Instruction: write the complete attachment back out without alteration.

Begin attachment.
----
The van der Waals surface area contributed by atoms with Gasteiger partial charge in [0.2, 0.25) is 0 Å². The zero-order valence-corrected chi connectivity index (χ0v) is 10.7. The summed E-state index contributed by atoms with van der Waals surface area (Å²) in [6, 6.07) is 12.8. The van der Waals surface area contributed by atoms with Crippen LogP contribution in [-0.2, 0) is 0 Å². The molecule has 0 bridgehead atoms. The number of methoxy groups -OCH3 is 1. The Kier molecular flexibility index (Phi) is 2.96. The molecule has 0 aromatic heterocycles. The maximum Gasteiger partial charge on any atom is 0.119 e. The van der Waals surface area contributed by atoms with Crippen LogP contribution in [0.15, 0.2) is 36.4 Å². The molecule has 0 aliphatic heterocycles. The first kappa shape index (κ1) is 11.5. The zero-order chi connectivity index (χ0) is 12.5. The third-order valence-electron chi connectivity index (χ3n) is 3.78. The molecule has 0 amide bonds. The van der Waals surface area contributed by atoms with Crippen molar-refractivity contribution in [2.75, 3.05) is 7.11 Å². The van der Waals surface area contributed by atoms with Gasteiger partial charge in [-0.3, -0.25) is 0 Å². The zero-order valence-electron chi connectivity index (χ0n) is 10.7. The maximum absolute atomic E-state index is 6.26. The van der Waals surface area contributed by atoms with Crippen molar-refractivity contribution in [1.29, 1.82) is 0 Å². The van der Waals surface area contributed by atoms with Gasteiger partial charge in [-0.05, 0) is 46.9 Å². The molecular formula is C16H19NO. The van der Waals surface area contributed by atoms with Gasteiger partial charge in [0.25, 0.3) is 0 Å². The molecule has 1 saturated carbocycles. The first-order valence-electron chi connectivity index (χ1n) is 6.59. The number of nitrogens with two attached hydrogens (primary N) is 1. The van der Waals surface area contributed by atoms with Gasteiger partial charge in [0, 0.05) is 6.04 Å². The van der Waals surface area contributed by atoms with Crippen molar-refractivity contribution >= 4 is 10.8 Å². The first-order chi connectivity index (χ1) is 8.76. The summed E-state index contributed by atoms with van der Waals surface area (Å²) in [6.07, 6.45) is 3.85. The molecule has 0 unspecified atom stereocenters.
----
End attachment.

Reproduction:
The van der Waals surface area contributed by atoms with Gasteiger partial charge in [0.2, 0.25) is 0 Å². The zero-order valence-corrected chi connectivity index (χ0v) is 10.7. The summed E-state index contributed by atoms with van der Waals surface area (Å²) in [6, 6.07) is 12.8. The van der Waals surface area contributed by atoms with Crippen LogP contribution in [-0.2, 0) is 0 Å². The molecule has 0 bridgehead atoms. The number of methoxy groups -OCH3 is 1. The Kier molecular flexibility index (Phi) is 2.96. The molecule has 0 aromatic heterocycles. The maximum Gasteiger partial charge on any atom is 0.119 e. The van der Waals surface area contributed by atoms with Crippen LogP contribution in [0.15, 0.2) is 36.4 Å². The molecule has 0 aliphatic heterocycles. The first kappa shape index (κ1) is 11.5. The zero-order chi connectivity index (χ0) is 12.5. The third-order valence-electron chi connectivity index (χ3n) is 3.78. The molecule has 0 amide bonds. The van der Waals surface area contributed by atoms with Crippen molar-refractivity contribution in [2.75, 3.05) is 7.11 Å². The van der Waals surface area contributed by atoms with Gasteiger partial charge in [-0.3, -0.25) is 0 Å². The zero-order valence-electron chi connectivity index (χ0n) is 10.7. The maximum absolute atomic E-state index is 6.26. The van der Waals surface area contributed by atoms with Crippen molar-refractivity contribution in [1.29, 1.82) is 0 Å². The van der Waals surface area contributed by atoms with Gasteiger partial charge in [-0.05, 0) is 46.9 Å². The molecular formula is C16H19NO. The van der Waals surface area contributed by atoms with Gasteiger partial charge in [0.25, 0.3) is 0 Å². The molecule has 1 saturated carbocycles. The first-order valence-electron chi connectivity index (χ1n) is 6.59. The number of nitrogens with two attached hydrogens (primary N) is 1. The van der Waals surface area contributed by atoms with Gasteiger partial charge in [0, 0.05) is 6.04 Å². The van der Waals surface area contributed by atoms with Crippen molar-refractivity contribution >= 4 is 10.8 Å². The first-order chi connectivity index (χ1) is 8.76. The summed E-state index contributed by atoms with van der Waals surface area (Å²) in [6.07, 6.45) is 3.85. The molecule has 0 unspecified atom stereocenters.